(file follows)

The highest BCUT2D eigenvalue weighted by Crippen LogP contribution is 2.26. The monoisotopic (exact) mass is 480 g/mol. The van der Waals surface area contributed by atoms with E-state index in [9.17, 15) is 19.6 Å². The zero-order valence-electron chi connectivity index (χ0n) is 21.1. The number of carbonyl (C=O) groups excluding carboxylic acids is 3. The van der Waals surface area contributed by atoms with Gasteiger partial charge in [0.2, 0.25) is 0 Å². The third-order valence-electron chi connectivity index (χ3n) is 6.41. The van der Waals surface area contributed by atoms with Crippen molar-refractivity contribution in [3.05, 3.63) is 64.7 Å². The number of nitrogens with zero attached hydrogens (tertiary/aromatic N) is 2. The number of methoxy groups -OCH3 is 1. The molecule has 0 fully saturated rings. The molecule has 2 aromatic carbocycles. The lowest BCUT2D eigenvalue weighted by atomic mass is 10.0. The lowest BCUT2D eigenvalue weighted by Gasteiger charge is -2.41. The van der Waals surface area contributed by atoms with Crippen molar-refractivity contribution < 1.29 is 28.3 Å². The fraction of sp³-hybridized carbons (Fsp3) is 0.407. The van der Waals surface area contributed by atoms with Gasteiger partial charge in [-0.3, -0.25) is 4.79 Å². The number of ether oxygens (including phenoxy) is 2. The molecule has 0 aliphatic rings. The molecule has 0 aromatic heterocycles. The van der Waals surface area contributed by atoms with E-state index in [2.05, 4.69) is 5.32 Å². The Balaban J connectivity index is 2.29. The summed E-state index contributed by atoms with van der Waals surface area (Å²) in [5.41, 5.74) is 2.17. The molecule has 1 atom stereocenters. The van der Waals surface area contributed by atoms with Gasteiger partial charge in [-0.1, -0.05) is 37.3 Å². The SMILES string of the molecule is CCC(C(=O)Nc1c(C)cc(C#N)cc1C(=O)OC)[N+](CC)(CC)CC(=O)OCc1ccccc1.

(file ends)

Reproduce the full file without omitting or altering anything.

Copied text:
The highest BCUT2D eigenvalue weighted by Crippen LogP contribution is 2.26. The monoisotopic (exact) mass is 480 g/mol. The van der Waals surface area contributed by atoms with E-state index in [9.17, 15) is 19.6 Å². The zero-order valence-electron chi connectivity index (χ0n) is 21.1. The number of carbonyl (C=O) groups excluding carboxylic acids is 3. The van der Waals surface area contributed by atoms with Gasteiger partial charge in [0.2, 0.25) is 0 Å². The third-order valence-electron chi connectivity index (χ3n) is 6.41. The van der Waals surface area contributed by atoms with Crippen molar-refractivity contribution in [3.05, 3.63) is 64.7 Å². The number of nitrogens with zero attached hydrogens (tertiary/aromatic N) is 2. The number of methoxy groups -OCH3 is 1. The molecule has 0 fully saturated rings. The molecule has 2 aromatic carbocycles. The lowest BCUT2D eigenvalue weighted by atomic mass is 10.0. The lowest BCUT2D eigenvalue weighted by Gasteiger charge is -2.41. The van der Waals surface area contributed by atoms with Crippen molar-refractivity contribution < 1.29 is 28.3 Å². The fraction of sp³-hybridized carbons (Fsp3) is 0.407. The van der Waals surface area contributed by atoms with Gasteiger partial charge in [-0.3, -0.25) is 4.79 Å². The number of ether oxygens (including phenoxy) is 2. The molecule has 0 aliphatic rings. The molecule has 0 aromatic heterocycles. The van der Waals surface area contributed by atoms with E-state index in [2.05, 4.69) is 5.32 Å². The Balaban J connectivity index is 2.29. The summed E-state index contributed by atoms with van der Waals surface area (Å²) in [5.41, 5.74) is 2.17. The molecule has 1 atom stereocenters. The van der Waals surface area contributed by atoms with Gasteiger partial charge in [-0.1, -0.05) is 37.3 Å². The SMILES string of the molecule is CCC(C(=O)Nc1c(C)cc(C#N)cc1C(=O)OC)[N+](CC)(CC)CC(=O)OCc1ccccc1.